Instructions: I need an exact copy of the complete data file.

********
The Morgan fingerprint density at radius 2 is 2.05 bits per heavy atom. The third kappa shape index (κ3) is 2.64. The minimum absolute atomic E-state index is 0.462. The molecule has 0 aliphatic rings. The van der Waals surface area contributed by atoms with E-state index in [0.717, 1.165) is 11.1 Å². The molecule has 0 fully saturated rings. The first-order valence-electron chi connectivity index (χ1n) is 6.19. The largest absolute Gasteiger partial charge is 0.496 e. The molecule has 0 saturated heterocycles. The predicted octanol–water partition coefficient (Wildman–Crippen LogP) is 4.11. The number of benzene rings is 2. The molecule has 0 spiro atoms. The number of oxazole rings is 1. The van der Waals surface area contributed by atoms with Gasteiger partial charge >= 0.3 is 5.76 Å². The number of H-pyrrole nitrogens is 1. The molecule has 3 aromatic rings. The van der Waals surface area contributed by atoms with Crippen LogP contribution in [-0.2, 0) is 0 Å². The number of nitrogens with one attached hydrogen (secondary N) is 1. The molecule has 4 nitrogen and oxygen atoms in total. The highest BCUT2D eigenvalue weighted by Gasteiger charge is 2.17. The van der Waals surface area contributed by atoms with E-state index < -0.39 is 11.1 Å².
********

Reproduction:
The Morgan fingerprint density at radius 2 is 2.05 bits per heavy atom. The third kappa shape index (κ3) is 2.64. The minimum absolute atomic E-state index is 0.462. The molecule has 0 aliphatic rings. The van der Waals surface area contributed by atoms with E-state index in [0.717, 1.165) is 11.1 Å². The molecule has 0 fully saturated rings. The first-order valence-electron chi connectivity index (χ1n) is 6.19. The largest absolute Gasteiger partial charge is 0.496 e. The molecule has 0 saturated heterocycles. The predicted octanol–water partition coefficient (Wildman–Crippen LogP) is 4.11. The number of benzene rings is 2. The molecule has 0 spiro atoms. The number of oxazole rings is 1. The van der Waals surface area contributed by atoms with Gasteiger partial charge >= 0.3 is 5.76 Å². The number of H-pyrrole nitrogens is 1. The molecule has 3 aromatic rings. The van der Waals surface area contributed by atoms with Crippen LogP contribution in [-0.2, 0) is 0 Å². The number of nitrogens with one attached hydrogen (secondary N) is 1. The molecule has 4 nitrogen and oxygen atoms in total. The highest BCUT2D eigenvalue weighted by Gasteiger charge is 2.17. The van der Waals surface area contributed by atoms with E-state index < -0.39 is 11.1 Å².